If you’ve ever walked into your Level 10 Meetings or Quarterly Planning and heard someone say “I don’t think we have any issues,” you’re on a slippery slope to mediocrity. If your meetings have become routine or your team looks to you as the source of substance for the agenda for the weekly time you’ve allotted together, then it’s time to consider some questions to better serve yourselves and your company.
All too often, leaders and team managers in business overlook the importance of celebrating small wins.
I recently received a report from an EOS® company leader who said their team has been feeling a bit "bummed" lately. They felt this way after perfectly good Level 10 meetings™️, even when a lot got done!
Their concern was that the Level 10's seemed to focus on "negative things," like problems, barriers, obstacles, ISSUES, thus leading to a feeling of general negativity.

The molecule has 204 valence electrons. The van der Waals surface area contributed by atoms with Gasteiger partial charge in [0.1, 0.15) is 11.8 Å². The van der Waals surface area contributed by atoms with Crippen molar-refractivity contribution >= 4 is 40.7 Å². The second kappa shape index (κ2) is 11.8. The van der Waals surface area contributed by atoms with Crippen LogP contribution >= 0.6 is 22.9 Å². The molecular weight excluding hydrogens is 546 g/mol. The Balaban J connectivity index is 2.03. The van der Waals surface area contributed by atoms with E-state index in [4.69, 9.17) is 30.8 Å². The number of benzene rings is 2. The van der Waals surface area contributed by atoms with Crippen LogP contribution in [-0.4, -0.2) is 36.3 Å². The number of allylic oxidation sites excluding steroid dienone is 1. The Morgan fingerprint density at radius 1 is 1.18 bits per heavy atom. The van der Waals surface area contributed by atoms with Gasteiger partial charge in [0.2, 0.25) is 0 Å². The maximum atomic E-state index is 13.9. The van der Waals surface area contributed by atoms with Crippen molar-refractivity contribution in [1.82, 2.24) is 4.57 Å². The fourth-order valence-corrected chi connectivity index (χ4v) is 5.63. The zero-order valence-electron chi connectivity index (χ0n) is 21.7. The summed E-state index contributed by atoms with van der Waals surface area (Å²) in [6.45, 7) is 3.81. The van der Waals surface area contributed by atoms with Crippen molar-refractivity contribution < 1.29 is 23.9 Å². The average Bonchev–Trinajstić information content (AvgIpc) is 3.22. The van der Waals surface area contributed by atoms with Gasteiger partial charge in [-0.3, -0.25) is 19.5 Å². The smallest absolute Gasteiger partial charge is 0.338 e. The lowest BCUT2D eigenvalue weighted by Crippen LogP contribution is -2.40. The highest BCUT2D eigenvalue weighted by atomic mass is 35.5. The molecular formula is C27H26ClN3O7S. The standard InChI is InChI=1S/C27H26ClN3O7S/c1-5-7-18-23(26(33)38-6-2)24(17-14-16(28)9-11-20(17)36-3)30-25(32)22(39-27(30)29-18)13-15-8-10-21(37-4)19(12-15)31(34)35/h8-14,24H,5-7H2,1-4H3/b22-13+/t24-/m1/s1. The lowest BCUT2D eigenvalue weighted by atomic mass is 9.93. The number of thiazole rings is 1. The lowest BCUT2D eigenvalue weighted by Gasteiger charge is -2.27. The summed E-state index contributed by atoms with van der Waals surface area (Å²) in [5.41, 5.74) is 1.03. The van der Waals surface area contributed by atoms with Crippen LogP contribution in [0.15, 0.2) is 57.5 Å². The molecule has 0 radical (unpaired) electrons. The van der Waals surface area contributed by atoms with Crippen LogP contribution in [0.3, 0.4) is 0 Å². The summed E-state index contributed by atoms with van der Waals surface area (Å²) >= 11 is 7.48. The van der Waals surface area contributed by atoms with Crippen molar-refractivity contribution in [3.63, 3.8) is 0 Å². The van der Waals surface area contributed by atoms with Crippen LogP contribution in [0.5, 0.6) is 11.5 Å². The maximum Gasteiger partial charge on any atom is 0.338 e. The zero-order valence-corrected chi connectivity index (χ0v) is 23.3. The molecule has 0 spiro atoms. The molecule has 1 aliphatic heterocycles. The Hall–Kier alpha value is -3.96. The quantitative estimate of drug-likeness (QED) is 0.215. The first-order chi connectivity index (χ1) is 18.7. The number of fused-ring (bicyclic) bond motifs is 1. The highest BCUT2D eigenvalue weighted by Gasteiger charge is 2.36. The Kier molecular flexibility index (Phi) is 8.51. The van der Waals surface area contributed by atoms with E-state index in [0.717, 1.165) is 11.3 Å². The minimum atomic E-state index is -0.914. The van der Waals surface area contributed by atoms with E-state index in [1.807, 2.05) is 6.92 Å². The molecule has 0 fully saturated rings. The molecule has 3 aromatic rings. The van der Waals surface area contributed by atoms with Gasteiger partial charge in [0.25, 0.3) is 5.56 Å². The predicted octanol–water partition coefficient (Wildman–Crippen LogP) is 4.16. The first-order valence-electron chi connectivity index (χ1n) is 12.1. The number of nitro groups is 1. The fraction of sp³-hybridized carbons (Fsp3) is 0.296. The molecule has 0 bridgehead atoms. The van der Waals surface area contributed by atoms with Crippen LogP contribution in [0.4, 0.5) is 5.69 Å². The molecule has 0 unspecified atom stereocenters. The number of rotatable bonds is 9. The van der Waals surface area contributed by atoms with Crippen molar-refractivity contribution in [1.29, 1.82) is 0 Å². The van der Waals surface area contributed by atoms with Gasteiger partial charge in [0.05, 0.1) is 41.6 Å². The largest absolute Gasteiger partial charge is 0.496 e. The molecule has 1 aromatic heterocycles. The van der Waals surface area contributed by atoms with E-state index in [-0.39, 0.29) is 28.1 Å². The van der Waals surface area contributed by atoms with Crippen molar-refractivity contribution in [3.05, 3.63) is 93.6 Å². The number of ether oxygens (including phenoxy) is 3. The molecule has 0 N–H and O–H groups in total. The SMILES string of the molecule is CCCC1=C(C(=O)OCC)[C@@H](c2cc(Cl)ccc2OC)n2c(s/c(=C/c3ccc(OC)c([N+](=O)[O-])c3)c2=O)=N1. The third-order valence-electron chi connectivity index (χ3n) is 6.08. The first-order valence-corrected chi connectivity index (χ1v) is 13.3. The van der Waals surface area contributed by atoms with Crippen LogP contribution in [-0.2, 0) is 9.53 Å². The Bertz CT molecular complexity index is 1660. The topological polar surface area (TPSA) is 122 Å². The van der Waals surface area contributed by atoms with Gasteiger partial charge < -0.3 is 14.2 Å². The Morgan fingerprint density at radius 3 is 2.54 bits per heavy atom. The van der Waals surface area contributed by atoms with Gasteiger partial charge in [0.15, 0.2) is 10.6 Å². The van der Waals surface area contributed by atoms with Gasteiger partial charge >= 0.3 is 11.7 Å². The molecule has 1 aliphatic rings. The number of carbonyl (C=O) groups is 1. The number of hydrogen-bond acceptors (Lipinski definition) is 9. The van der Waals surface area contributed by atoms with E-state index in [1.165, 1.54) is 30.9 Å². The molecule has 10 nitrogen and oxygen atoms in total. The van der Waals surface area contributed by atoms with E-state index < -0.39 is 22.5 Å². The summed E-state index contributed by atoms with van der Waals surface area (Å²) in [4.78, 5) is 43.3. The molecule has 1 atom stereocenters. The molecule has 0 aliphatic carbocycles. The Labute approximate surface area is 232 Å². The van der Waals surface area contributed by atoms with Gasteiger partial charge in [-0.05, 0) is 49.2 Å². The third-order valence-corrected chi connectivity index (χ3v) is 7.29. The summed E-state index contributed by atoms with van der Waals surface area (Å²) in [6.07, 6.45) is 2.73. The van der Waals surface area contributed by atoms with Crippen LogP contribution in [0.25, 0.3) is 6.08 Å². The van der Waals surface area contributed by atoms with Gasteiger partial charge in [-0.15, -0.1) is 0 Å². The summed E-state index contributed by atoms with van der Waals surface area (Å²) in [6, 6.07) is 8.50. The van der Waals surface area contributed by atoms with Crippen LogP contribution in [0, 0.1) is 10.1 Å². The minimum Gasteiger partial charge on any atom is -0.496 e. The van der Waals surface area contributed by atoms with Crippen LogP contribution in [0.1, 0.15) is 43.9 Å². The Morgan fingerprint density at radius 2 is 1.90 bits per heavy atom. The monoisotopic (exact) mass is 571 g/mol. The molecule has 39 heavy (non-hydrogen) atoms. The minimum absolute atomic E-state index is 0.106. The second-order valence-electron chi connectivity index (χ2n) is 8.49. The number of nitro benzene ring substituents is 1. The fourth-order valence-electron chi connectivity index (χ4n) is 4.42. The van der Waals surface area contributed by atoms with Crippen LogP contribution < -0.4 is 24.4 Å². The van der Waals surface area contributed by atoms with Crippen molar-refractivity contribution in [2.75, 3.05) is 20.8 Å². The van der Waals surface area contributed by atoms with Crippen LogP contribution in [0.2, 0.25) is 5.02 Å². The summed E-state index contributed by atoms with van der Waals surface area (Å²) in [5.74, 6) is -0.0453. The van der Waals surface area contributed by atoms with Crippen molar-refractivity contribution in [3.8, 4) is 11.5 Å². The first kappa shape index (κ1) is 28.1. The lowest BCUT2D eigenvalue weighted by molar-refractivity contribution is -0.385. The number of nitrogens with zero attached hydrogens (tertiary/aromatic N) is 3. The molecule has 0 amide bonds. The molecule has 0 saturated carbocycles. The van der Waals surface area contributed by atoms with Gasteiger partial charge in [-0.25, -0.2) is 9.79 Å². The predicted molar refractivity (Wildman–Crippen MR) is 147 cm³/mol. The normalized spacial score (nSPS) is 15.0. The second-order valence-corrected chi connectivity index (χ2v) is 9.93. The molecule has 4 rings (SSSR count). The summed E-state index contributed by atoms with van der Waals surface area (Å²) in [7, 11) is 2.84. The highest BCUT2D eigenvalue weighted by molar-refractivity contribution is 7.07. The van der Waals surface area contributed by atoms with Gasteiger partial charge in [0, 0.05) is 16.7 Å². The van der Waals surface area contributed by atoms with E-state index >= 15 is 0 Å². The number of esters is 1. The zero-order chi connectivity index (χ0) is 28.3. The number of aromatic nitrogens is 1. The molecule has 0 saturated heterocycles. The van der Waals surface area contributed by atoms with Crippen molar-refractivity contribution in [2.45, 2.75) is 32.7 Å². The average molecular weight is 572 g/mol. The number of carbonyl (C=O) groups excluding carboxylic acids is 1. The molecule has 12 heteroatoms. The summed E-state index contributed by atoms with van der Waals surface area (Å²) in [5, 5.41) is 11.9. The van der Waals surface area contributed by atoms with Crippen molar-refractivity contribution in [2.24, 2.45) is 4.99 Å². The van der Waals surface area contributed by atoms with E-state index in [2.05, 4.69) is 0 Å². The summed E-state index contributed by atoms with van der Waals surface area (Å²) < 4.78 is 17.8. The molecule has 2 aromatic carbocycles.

I did some correspondence on this with my "Honey Badger" tribe of fellow EOS Implementers, and they, too, noted that this is not uncommon. I've done a bit of online research, and it turns out that it is quite normal for high-performing teams to experience this occasionally.
The foundation to a healthy team = trust. The fabric of all organizations = teams. So, the more trusting your teams are, the healthier you will be as an organization.
I just did what Ms. Shultz taught you in your dreaded geometry class: if A = B and B = C, then A must equal C. It’s one of the tenets of sound logic.
Assumptions are one of the most dangerous things on a business leadership team. Why? Because no one knows what you’re thinking. At the beginning of the session, I tell teams that my expectations of them for the day are to be open and honest in the moment. Doing this “in the moment” is crucial to building team health.